New Coalition Govt: Policy or Office Seeking?

Published On: December 30, 2022 09:30 AM NPT By: Hrishita Badu

Hrishita Badu

Hrishita Badu

The author is a Research Assistant at the Center for International Security and Cooperation at Stanford University. She graduated with a Masters in International Relations from the University of Chicago.

Despite their past ideological and organizational differences, the fact that Dahal and Oli have reunited has led many to question whether the coalition is driven by opportunism rather than a shared vision or policy agenda. 

Nepal's experimentation with coalition governments is not new. However, the recent formation of the coalition government led by Pushpa Kamal Dahal, also known as Prachanda, has garnered significant attention due to the unexpected nature of the event. Despite winning only 32 seats in the November 20th general election, the Communist Party of Nepal (Maoist Centre), after breaking off their existing coalition with the Nepali Congress (NC), was able to secure the support of seven other parties, including the opposition Communist Party of Nepal- Unified Marxist Leninist (CPN- UML) and the newly-formed Rastriya Swatantra Party (RSP). This development has raised questions about the motivations behind the coalition's formation and its potential implications for the country.

One factor that has contributed to the surprise surrounding the formation of the new ruling coalition is the tumultuous history between the Maoist Center and the UML. In 2017, the Maoist Center and the UML merged to form a single-party government of the Nepal Communist Party (NCP). However, the government and parliament were subsequently dissolved after UML leader KP Sharma Oli failed to fulfill his promise to transfer power to Maoist Center leader Dahal. Despite their past ideological and organizational differences, the fact that Dahal and Oli have reunited has led many to question whether the coalition is driven by opportunism rather than a shared vision or policy agenda.

Furthermore, the formation of the coalition government has raised concerns about the reliability and stability of Nepal's political system. The country has a history of coalition governments, often characterized by disunity and power struggles between the major parties- the NC, Maoist Center, and the UML. This has contributed to political and economic instability in Nepal and has led many citizens to view these coalitions as being motivated primarily by the ambition of their leaders rather than a desire to prioritize the country's pressing concerns.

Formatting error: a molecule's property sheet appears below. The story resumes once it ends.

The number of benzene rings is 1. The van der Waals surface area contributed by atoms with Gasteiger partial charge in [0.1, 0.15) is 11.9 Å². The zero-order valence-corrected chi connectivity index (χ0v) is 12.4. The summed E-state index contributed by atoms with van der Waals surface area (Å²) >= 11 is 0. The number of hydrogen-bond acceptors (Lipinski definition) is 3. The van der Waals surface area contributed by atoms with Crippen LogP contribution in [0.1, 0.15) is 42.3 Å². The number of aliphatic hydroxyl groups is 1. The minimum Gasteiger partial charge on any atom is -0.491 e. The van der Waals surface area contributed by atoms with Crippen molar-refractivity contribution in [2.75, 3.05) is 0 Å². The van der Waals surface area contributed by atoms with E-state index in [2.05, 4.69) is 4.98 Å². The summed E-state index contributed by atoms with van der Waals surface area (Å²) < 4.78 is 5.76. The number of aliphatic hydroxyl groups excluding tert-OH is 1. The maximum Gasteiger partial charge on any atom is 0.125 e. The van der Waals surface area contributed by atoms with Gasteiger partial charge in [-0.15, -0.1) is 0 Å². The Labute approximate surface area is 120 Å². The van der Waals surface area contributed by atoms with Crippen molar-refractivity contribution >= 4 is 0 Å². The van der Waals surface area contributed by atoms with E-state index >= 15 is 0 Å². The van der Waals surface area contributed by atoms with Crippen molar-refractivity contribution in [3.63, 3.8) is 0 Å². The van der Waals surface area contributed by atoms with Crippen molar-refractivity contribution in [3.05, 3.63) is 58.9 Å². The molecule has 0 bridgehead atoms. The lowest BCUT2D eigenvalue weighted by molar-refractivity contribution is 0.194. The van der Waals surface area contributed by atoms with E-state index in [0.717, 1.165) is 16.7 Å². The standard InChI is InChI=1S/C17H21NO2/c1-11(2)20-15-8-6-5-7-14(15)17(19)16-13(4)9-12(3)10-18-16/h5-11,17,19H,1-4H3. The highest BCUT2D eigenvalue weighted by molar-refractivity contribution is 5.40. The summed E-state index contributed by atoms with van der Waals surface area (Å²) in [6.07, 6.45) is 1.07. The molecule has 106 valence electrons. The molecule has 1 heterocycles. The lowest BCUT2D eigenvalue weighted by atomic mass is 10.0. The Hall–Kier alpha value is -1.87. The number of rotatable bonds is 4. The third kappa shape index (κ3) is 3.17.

The inclusion of the RSP in the ruling coalition has also sparked curiosity among political observers. The RSP, led by renowned TV journalist Rabi Lamichhane, ran in the election as a progressive alternative to the existing traditional parties. Their decision to join the coalition rather than remain in the opposition and hold the ruling party accountable has raised questions about their motivations. However, a central committee member of the RSP, Arnico Panday, addressed these concerns and assured that the decision was highly debated and voted upon and that the RSP chose to join the coalition to bring about change from within the government. Lamichhane, who has now been appointed as a Deputy Prime Minister and Home Minister, also justified this decision by stating that there was a consensus among the ruling parties to form a commission to investigate corruption issues before his party decided to join the government.

The intentions behind the different parties joining the coalition are still unclear; theories of coalition formation, such as the office-seeking theory (proposed by William Riker) and the policy-seeking theory, can provide some assumptions about party behavior. While it has not been established empirically in the context of Nepal, the existing literature suggests that formateur parties (such as the Maoist Center and UML) may be driven by motives of office-seeking and are "willing to surrender a portfolio or two to obtain the support of a small coalition partner which is no threat to their leadership position." On the other hand, non-formateur parties (such as the RSP) may be looking for a policy-oriented coalition to convince their electorate that working with a governing coalition will promote their policy goals. In this case, the RSP’S goal of investigating corruption could have been a driving factor in their decision to join the coalition.

Overall, the formation of the coalition government in Nepal has sparked significant debate and scrutiny among citizens and political analysts. While the coalition accommodates a diverse range of parties and ideologies, it is too early to determine whether this compromise will result in positive changes or simply perpetuate the trend of power being cycled among key actors in Nepali politics. The potential implications of the coalition government remain uncertain, and its success or failure in practice will be closely observed.


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